California earlier today announced that its 2020 Presidential Primary will be moved well up the calendar to Super Tuesday joining a handful of progressive states like Massachusetts and Vermont for the March 3rd election-athon.
Prior to California’s entrance into Super Tuesday, the states that participated heavily favored more moderate or centrist candidates (See: Hillary Clinton) as southern more conservative states dominated the ballot. Texas, Alabama, Arkansas, Georgia, Tennessee, and Virginia made up over 63% of states participating in Super Tuesday elections and over 70% of the available pledged delegates. Bernie Sanders was able to scrape by four outright victories on Super Tuesday, 2016 yet only one of those came from a conservative leaning state (Oklahoma). This gave Hillary Clinton, an inarguably more moderate politician, a huge advantage and helped swing the media narrative that Clinton had “too big a lead” for Sanders to surpass.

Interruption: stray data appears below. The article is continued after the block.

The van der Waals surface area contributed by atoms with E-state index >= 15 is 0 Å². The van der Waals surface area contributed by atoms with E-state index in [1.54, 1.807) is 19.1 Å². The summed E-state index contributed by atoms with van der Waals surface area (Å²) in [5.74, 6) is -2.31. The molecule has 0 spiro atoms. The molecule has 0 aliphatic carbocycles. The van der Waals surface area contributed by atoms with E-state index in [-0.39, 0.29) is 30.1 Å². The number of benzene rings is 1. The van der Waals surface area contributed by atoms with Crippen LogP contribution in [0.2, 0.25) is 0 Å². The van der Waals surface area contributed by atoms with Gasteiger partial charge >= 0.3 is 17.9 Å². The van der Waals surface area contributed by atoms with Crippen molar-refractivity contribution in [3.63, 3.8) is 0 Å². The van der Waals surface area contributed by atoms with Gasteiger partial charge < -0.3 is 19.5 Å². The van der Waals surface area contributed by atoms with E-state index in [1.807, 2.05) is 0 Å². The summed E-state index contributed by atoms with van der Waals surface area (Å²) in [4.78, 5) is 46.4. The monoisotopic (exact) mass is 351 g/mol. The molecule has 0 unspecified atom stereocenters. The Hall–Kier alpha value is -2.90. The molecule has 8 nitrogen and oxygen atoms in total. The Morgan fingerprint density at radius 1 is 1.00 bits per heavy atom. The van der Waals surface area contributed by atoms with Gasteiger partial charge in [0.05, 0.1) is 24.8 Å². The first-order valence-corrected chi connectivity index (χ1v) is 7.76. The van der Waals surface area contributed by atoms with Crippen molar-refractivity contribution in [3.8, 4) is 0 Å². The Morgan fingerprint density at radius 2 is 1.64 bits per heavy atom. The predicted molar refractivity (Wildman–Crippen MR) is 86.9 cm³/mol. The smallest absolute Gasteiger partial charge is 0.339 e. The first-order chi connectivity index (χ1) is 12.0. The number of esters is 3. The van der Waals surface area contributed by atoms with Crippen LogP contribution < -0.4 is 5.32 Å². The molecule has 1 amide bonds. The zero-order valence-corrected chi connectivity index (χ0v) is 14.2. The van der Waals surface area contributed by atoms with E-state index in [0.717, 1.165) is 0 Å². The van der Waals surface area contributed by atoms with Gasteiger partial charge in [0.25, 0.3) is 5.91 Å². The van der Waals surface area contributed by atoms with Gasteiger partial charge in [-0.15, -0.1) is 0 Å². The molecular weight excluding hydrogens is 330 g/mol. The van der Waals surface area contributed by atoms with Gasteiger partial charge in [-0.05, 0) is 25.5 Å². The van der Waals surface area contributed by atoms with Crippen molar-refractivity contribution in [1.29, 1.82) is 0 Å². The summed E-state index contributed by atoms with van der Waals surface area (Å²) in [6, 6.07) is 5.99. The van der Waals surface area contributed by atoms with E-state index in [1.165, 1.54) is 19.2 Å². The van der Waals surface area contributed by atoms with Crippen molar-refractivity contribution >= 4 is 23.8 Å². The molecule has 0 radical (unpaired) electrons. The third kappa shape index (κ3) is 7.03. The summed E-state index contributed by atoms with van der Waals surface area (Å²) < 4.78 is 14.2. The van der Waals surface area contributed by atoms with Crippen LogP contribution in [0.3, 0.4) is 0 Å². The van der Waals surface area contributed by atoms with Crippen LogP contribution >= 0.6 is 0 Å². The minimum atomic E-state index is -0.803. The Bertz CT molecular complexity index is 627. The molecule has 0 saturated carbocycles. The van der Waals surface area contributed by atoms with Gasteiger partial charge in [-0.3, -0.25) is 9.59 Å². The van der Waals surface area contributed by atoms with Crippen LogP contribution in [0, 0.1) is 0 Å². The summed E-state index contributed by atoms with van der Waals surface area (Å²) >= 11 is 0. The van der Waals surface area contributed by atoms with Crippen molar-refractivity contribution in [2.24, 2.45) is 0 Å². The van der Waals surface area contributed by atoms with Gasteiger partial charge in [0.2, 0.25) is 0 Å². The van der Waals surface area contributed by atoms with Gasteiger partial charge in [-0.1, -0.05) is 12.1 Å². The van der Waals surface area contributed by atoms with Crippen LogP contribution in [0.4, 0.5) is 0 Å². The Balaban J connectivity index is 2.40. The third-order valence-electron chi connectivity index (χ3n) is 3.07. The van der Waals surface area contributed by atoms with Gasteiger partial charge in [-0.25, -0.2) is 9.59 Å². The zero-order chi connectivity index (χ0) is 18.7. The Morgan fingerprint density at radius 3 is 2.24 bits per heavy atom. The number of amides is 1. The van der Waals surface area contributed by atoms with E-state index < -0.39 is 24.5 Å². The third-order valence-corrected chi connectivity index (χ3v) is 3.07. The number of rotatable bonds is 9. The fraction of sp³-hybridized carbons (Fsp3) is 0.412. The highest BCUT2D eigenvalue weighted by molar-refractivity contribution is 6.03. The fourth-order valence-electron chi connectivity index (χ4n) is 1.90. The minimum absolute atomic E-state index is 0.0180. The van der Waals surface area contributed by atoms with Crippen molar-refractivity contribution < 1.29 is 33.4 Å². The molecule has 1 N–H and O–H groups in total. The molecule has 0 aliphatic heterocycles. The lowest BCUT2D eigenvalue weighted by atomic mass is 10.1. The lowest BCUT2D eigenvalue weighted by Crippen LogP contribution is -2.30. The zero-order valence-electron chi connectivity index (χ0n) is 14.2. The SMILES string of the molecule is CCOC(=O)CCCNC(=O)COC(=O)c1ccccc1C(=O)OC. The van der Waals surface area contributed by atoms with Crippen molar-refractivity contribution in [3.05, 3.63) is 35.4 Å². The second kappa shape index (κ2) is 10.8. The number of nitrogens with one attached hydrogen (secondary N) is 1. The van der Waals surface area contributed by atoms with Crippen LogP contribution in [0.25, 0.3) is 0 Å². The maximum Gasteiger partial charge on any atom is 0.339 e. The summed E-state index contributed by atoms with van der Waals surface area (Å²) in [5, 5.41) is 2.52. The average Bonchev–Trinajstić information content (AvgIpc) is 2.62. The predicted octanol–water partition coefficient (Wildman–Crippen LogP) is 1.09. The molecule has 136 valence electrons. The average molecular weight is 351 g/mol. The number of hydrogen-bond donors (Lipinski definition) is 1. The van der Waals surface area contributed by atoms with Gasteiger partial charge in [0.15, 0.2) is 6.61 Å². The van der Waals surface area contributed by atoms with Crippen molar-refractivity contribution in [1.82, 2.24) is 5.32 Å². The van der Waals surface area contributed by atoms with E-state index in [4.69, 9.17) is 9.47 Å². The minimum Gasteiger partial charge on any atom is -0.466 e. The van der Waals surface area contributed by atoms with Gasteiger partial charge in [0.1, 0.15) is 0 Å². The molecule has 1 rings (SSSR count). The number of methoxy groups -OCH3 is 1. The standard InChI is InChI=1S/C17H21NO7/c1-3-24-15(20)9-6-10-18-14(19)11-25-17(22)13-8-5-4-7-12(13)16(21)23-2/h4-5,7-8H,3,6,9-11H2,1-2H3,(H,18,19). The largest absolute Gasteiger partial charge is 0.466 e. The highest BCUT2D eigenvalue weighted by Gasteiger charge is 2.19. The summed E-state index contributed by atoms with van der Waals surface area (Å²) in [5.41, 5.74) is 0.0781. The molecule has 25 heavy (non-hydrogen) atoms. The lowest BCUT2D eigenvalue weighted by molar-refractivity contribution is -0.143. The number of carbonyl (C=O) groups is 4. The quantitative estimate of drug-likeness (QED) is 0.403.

Fortunately 2020 has now had a huge swing in favor of Democratic Presidential candidates especially progressive ones. In 2016 only 47% of registered voters turned out in California’s primary election. And only 34% of eligible voters made it to the ballot box. However, a record 75% of registered voters turned out for the Presidential Election on November 8th. This drastic plummet in turnout was caused by the primary season nearing its end with Secretary Clinton with a near unreachable lead.
Now come 2020, California alone will represent over 44% of the available pledged delegates on Super Tuesday, a state which Sanders was able to eek out a near tie. This gives a massive advantage to progressive and lesser known candidates fighting an up hill battle against more conservative Democrats to ensure a more competitive race going forward.
Not only will this help progressive candidates, but California will see a huge bump in their voter turnout. Low voter turnout and disinterest is never good for democracy, and now with the buzz surrounding California’s early entrance to the primary season and huge voter population, expect those voting booths to be jam packed with eager deciders. The more votes that truly matter in an election, the healthier a democracy is. And California becoming a serious player in the Presidential Primaries only helps.